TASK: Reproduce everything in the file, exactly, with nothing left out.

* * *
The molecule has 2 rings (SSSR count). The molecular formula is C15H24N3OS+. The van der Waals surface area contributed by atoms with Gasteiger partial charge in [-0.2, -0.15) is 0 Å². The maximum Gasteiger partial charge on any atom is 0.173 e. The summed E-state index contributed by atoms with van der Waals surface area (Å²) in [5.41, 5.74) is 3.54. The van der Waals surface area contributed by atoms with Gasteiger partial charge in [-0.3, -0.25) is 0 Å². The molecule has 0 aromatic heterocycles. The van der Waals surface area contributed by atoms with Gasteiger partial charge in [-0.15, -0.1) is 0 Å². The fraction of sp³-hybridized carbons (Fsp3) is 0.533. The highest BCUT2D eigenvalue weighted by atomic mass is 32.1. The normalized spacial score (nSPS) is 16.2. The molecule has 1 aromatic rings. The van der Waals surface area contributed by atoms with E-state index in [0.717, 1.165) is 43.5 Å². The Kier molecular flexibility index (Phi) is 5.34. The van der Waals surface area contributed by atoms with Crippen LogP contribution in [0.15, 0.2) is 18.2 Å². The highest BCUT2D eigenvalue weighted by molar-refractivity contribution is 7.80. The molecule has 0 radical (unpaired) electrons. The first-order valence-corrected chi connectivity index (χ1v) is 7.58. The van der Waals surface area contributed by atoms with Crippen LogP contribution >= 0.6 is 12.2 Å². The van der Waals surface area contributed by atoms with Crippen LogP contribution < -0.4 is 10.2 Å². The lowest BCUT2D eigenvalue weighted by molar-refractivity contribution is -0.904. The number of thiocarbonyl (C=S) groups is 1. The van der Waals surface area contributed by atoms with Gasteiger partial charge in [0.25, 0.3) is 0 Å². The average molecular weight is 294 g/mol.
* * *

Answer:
The molecule has 2 rings (SSSR count). The molecular formula is C15H24N3OS+. The van der Waals surface area contributed by atoms with Gasteiger partial charge in [-0.2, -0.15) is 0 Å². The maximum Gasteiger partial charge on any atom is 0.173 e. The summed E-state index contributed by atoms with van der Waals surface area (Å²) in [5.41, 5.74) is 3.54. The van der Waals surface area contributed by atoms with Gasteiger partial charge in [-0.3, -0.25) is 0 Å². The molecule has 0 aromatic heterocycles. The van der Waals surface area contributed by atoms with Gasteiger partial charge in [-0.15, -0.1) is 0 Å². The fraction of sp³-hybridized carbons (Fsp3) is 0.533. The highest BCUT2D eigenvalue weighted by atomic mass is 32.1. The normalized spacial score (nSPS) is 16.2. The molecule has 1 aromatic rings. The van der Waals surface area contributed by atoms with E-state index in [0.717, 1.165) is 43.5 Å². The Kier molecular flexibility index (Phi) is 5.34. The van der Waals surface area contributed by atoms with Crippen LogP contribution in [0.15, 0.2) is 18.2 Å². The highest BCUT2D eigenvalue weighted by molar-refractivity contribution is 7.80. The molecule has 0 radical (unpaired) electrons. The first-order valence-corrected chi connectivity index (χ1v) is 7.58. The van der Waals surface area contributed by atoms with Crippen LogP contribution >= 0.6 is 12.2 Å². The van der Waals surface area contributed by atoms with Crippen LogP contribution < -0.4 is 10.2 Å². The lowest BCUT2D eigenvalue weighted by molar-refractivity contribution is -0.904. The number of thiocarbonyl (C=S) groups is 1. The van der Waals surface area contributed by atoms with Gasteiger partial charge in [0.25, 0.3) is 0 Å². The average molecular weight is 294 g/mol.